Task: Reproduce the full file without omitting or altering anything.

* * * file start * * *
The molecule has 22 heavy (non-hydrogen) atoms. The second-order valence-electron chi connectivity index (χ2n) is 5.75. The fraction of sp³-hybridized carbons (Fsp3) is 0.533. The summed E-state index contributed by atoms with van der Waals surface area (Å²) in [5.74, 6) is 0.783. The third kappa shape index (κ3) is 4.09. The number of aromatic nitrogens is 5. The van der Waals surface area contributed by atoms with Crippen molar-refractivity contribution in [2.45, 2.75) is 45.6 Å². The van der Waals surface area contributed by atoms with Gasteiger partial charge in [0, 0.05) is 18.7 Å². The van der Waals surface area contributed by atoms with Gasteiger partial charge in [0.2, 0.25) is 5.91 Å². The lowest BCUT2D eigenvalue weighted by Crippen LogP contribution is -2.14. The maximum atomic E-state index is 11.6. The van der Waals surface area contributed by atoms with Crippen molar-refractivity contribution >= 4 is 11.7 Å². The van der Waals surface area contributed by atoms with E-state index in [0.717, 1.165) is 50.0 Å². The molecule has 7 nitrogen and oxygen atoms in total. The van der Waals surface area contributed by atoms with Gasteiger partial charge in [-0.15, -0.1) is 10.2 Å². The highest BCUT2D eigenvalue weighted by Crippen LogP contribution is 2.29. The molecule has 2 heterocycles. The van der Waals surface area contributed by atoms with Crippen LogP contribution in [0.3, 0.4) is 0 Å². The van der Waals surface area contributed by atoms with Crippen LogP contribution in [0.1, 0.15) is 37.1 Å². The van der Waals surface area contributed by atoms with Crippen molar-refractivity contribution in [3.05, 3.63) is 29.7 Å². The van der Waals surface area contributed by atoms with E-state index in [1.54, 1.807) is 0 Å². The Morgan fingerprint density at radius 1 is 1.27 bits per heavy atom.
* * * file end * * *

The molecule has 22 heavy (non-hydrogen) atoms. The second-order valence-electron chi connectivity index (χ2n) is 5.75. The fraction of sp³-hybridized carbons (Fsp3) is 0.533. The summed E-state index contributed by atoms with van der Waals surface area (Å²) in [5.74, 6) is 0.783. The third kappa shape index (κ3) is 4.09. The number of aromatic nitrogens is 5. The van der Waals surface area contributed by atoms with Crippen molar-refractivity contribution in [2.45, 2.75) is 45.6 Å². The van der Waals surface area contributed by atoms with Gasteiger partial charge in [0, 0.05) is 18.7 Å². The van der Waals surface area contributed by atoms with Gasteiger partial charge in [0.2, 0.25) is 5.91 Å². The lowest BCUT2D eigenvalue weighted by Crippen LogP contribution is -2.14. The maximum atomic E-state index is 11.6. The van der Waals surface area contributed by atoms with Crippen molar-refractivity contribution >= 4 is 11.7 Å². The van der Waals surface area contributed by atoms with E-state index in [0.717, 1.165) is 50.0 Å². The molecule has 7 nitrogen and oxygen atoms in total. The van der Waals surface area contributed by atoms with Gasteiger partial charge in [-0.15, -0.1) is 10.2 Å². The highest BCUT2D eigenvalue weighted by Crippen LogP contribution is 2.29. The molecule has 2 heterocycles. The van der Waals surface area contributed by atoms with Crippen LogP contribution in [0.3, 0.4) is 0 Å². The van der Waals surface area contributed by atoms with Crippen LogP contribution in [0.1, 0.15) is 37.1 Å². The van der Waals surface area contributed by atoms with Crippen molar-refractivity contribution in [3.05, 3.63) is 29.7 Å². The van der Waals surface area contributed by atoms with E-state index in [1.54, 1.807) is 0 Å². The Morgan fingerprint density at radius 1 is 1.27 bits per heavy atom.